Dr Matt Benwell, Newcastle University
DRN: How did you got into researching the Falklands?
Dr Benwell: As a child and teenager, I can remember our family having a large map of the world on the kitchen wall and the place where I always sat was next to the continent of South America. I always found it curious that there were these islands called the Falklands that, the map told me, belonged to the UK. I think my fascination with the islands started there and was fuelled further by a module I took when studying Geography at Royal Holloway, University of London, convened by Professor Klaus Dodds. This focused on the 'Geopolitics of the Southern Cone and Antarctica' and his inspirational lectures on, among other topics, dictatorial regimes in Argentina, Chile, Uruguay and Brazil, polar geopolitics and the Falklands/Malvinas War were fundamental in leading me to investigating the Falklands in my research.
DRN: How was your work on the Falklands funded?
Dr Benwell: My original PhD proposal, funded by the ESRC 1+3 scheme, was set to look at how young people learn about and engage memories of the dictatorship (1976-83) in Argentina, however, I wasn't able to devote time to learning Spanish during my MA and so had revise my project. I eventually undertook the research for my PhD in Cape Town, South Africa, on children's geographies and the legacies of apartheid. However, I realised that my regional interest in South America was still strong and a few years post-PhD I decided to leave academia and head to Buenos Aires to study Spanish intensively for a year. This self-funded trip enabled me to undertake some pilot studies and publish a couple of papers on maritime claims in the South Atlantic and young people's perspectives on the Falklands/Malvinas. A few years later I was very fortunate to receive an Early Career Fellowship, funded by the Leverhulme Trust, that enabled me to undertake a project on, 'The making of the geopolitical citizen: the case of the Falklands/Malvinas'. This facilitated research trips to different cities across Argentina and two trips to the Falkland Islands. I've subsequently published several papers looking at how young people in Argentina and the Falklands learn about the sovereignty dispute and memory of the 1982 war.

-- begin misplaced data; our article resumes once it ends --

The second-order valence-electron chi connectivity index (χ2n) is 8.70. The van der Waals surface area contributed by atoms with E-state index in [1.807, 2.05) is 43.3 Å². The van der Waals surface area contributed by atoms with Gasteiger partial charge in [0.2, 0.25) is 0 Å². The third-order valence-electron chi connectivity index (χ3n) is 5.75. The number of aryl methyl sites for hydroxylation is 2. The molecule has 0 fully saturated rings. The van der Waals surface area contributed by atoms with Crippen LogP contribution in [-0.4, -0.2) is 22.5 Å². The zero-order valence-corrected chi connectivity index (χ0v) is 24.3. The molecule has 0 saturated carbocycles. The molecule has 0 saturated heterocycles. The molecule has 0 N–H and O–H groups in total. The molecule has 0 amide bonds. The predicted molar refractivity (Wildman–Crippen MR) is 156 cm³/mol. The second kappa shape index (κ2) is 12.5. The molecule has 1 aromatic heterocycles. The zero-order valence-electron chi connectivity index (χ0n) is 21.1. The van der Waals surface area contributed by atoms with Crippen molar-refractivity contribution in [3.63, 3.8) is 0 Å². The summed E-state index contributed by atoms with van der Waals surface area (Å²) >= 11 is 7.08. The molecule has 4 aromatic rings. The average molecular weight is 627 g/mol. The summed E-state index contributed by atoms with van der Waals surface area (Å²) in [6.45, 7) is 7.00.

DRN: What was it like co-publishing in another language?
Dr Benwell: It has been really fun to co-publish with colleagues in Argentina and Chile. The way we've approached this is by developing ideas together, having long discussions in Spanish about concepts, theory and the contributions we'd like to make drawn from our research. Then, I tend to take the lead on papers in English that we co-publish, and my Argentine/Chilean colleagues take the lead on the Spanish papers. This is partly a strategic decision given the extended time it would take for me to write a paper in Spanish from scratch and vice versa. Occasionally, we translate some of the English papers that we've published together into Spanish using professional academic translators. This is to try and reach as wide an audience as possible throughout Latin America.
DRN: Are you involved in any work reflecting on the 40th anniversary of the Falklands?
Dr Benwell: This year is a particularly busy one with the 40th anniversary of the Falklands/Malvinas War. My primary activity in relation to the anniversary is the co-organisation of the Falklands Forty Schools Competition with Professor Catriona Pennell (University of Exeter), Dr Alasdair Pinkerton (Royal Holloway, London) and the Falkland Islands Government Office in London. The competition asks young people in the UK (aged 16-18) to creatively consider what the Falklands mean to them and will see eight entrants win an all-expenses trip to the Falkland Islands. The project came about because we wanted to discover more about what young people in the UK know and think about the Falkland Islands at this important historical juncture. Aside from that, I've been involved in a dialogue with Falkland Islanders and academics recently published in The Round Table (part of a larger special section on the Falkland Islands - 40 years on) and have a paper forthcoming in the Journal of War and Culture Studies focusing on memory of 1982 and how it is negotiated through diplomatic practices and performances. I also published a more public-facing piece for The Conversation looking at why, 40 years on, the Falklands/Malvinas continue to resonate so strongly in public and political life in Argentina. The Conversation can be a useful platform to consider if you'd like to disseminate opinion pieces on topical events beyond an exclusively academic audience.